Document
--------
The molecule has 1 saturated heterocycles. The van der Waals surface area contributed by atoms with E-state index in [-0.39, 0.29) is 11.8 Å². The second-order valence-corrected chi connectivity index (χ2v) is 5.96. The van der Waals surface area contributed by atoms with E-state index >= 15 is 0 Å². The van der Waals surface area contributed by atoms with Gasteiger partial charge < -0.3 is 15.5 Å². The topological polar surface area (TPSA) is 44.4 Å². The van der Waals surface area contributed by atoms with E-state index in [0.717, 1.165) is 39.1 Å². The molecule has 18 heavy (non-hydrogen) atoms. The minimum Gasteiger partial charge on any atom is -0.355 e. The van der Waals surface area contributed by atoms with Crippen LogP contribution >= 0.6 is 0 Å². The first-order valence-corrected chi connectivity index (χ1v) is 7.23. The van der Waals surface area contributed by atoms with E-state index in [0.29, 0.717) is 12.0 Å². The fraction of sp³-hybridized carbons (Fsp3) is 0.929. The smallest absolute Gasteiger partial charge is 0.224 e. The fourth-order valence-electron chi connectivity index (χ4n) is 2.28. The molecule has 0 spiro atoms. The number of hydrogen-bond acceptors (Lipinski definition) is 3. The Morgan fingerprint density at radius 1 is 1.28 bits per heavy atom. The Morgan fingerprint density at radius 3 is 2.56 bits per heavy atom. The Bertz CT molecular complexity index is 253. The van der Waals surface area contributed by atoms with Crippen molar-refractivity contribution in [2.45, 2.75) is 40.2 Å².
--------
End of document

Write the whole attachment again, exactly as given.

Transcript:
The molecule has 1 saturated heterocycles. The van der Waals surface area contributed by atoms with E-state index in [-0.39, 0.29) is 11.8 Å². The second-order valence-corrected chi connectivity index (χ2v) is 5.96. The van der Waals surface area contributed by atoms with E-state index >= 15 is 0 Å². The van der Waals surface area contributed by atoms with Gasteiger partial charge < -0.3 is 15.5 Å². The topological polar surface area (TPSA) is 44.4 Å². The van der Waals surface area contributed by atoms with E-state index in [0.717, 1.165) is 39.1 Å². The molecule has 18 heavy (non-hydrogen) atoms. The minimum Gasteiger partial charge on any atom is -0.355 e. The van der Waals surface area contributed by atoms with Crippen LogP contribution >= 0.6 is 0 Å². The first-order valence-corrected chi connectivity index (χ1v) is 7.23. The van der Waals surface area contributed by atoms with E-state index in [0.29, 0.717) is 12.0 Å². The fraction of sp³-hybridized carbons (Fsp3) is 0.929. The smallest absolute Gasteiger partial charge is 0.224 e. The fourth-order valence-electron chi connectivity index (χ4n) is 2.28. The molecule has 0 spiro atoms. The number of hydrogen-bond acceptors (Lipinski definition) is 3. The Morgan fingerprint density at radius 1 is 1.28 bits per heavy atom. The Morgan fingerprint density at radius 3 is 2.56 bits per heavy atom. The Bertz CT molecular complexity index is 253. The van der Waals surface area contributed by atoms with Crippen molar-refractivity contribution in [2.45, 2.75) is 40.2 Å².